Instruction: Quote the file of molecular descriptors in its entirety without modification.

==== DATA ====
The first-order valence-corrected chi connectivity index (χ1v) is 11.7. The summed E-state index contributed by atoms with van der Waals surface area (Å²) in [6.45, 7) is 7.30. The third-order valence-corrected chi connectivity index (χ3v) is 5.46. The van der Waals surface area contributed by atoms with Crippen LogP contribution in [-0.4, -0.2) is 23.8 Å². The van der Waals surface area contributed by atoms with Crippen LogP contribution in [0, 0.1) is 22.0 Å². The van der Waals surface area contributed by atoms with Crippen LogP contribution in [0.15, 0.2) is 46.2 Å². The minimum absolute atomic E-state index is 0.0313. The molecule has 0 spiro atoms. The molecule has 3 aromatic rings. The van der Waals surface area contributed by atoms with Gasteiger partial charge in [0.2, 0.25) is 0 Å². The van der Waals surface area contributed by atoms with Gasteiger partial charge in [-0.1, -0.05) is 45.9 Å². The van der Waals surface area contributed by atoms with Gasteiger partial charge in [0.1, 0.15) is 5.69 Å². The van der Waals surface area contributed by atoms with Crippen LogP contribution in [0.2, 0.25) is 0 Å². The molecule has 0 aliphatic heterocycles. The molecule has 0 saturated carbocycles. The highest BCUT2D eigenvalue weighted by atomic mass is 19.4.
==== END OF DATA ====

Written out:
The first-order valence-corrected chi connectivity index (χ1v) is 11.7. The summed E-state index contributed by atoms with van der Waals surface area (Å²) in [6.45, 7) is 7.30. The third-order valence-corrected chi connectivity index (χ3v) is 5.46. The van der Waals surface area contributed by atoms with Crippen LogP contribution in [-0.4, -0.2) is 23.8 Å². The van der Waals surface area contributed by atoms with Crippen LogP contribution in [0, 0.1) is 22.0 Å². The van der Waals surface area contributed by atoms with Crippen LogP contribution in [0.15, 0.2) is 46.2 Å². The minimum absolute atomic E-state index is 0.0313. The molecule has 0 spiro atoms. The molecule has 3 aromatic rings. The van der Waals surface area contributed by atoms with Gasteiger partial charge in [0.2, 0.25) is 0 Å². The van der Waals surface area contributed by atoms with Gasteiger partial charge in [-0.1, -0.05) is 45.9 Å². The van der Waals surface area contributed by atoms with Gasteiger partial charge in [0.1, 0.15) is 5.69 Å². The van der Waals surface area contributed by atoms with Crippen LogP contribution in [0.2, 0.25) is 0 Å². The molecule has 0 aliphatic heterocycles. The molecule has 0 saturated carbocycles. The highest BCUT2D eigenvalue weighted by atomic mass is 19.4.